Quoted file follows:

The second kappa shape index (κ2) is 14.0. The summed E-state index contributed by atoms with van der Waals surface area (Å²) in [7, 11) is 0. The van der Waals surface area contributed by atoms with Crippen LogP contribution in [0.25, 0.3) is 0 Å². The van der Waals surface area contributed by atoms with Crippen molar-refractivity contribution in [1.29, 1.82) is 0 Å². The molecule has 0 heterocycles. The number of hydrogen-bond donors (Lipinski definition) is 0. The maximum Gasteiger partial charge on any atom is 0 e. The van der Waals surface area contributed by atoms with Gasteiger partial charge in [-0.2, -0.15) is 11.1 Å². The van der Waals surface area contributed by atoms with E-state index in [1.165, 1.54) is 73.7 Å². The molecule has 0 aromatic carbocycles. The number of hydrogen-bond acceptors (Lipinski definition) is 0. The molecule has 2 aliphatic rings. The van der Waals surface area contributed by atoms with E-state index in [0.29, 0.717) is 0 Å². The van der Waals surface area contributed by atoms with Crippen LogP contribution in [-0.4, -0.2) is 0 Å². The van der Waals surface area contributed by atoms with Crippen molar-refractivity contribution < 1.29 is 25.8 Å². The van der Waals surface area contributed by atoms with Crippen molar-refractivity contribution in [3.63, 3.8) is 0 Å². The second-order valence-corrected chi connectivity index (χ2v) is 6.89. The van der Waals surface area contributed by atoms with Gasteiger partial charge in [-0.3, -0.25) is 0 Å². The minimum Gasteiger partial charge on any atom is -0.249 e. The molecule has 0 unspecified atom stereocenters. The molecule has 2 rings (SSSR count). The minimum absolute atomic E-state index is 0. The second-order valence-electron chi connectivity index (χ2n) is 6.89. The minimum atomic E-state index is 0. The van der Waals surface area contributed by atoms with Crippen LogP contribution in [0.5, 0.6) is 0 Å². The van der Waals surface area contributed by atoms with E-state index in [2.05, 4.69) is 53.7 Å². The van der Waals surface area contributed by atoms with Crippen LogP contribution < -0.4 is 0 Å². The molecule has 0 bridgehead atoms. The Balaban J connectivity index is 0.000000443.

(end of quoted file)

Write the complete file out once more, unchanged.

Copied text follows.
The second kappa shape index (κ2) is 14.0. The summed E-state index contributed by atoms with van der Waals surface area (Å²) in [7, 11) is 0. The van der Waals surface area contributed by atoms with Crippen LogP contribution in [0.25, 0.3) is 0 Å². The van der Waals surface area contributed by atoms with Crippen molar-refractivity contribution in [1.29, 1.82) is 0 Å². The molecule has 0 heterocycles. The number of hydrogen-bond donors (Lipinski definition) is 0. The maximum Gasteiger partial charge on any atom is 0 e. The van der Waals surface area contributed by atoms with Gasteiger partial charge in [-0.2, -0.15) is 11.1 Å². The van der Waals surface area contributed by atoms with E-state index in [1.165, 1.54) is 73.7 Å². The molecule has 0 aromatic carbocycles. The number of hydrogen-bond acceptors (Lipinski definition) is 0. The molecule has 2 aliphatic rings. The van der Waals surface area contributed by atoms with E-state index in [0.29, 0.717) is 0 Å². The van der Waals surface area contributed by atoms with Crippen LogP contribution in [-0.4, -0.2) is 0 Å². The van der Waals surface area contributed by atoms with Crippen molar-refractivity contribution < 1.29 is 25.8 Å². The van der Waals surface area contributed by atoms with Crippen molar-refractivity contribution in [3.63, 3.8) is 0 Å². The second-order valence-corrected chi connectivity index (χ2v) is 6.89. The van der Waals surface area contributed by atoms with Gasteiger partial charge in [-0.3, -0.25) is 0 Å². The minimum Gasteiger partial charge on any atom is -0.249 e. The molecule has 0 unspecified atom stereocenters. The molecule has 2 rings (SSSR count). The minimum absolute atomic E-state index is 0. The second-order valence-electron chi connectivity index (χ2n) is 6.89. The minimum atomic E-state index is 0. The van der Waals surface area contributed by atoms with Crippen LogP contribution in [0.5, 0.6) is 0 Å². The van der Waals surface area contributed by atoms with E-state index in [2.05, 4.69) is 53.7 Å². The van der Waals surface area contributed by atoms with Crippen LogP contribution < -0.4 is 0 Å². The molecule has 0 bridgehead atoms. The Balaban J connectivity index is 0.000000443.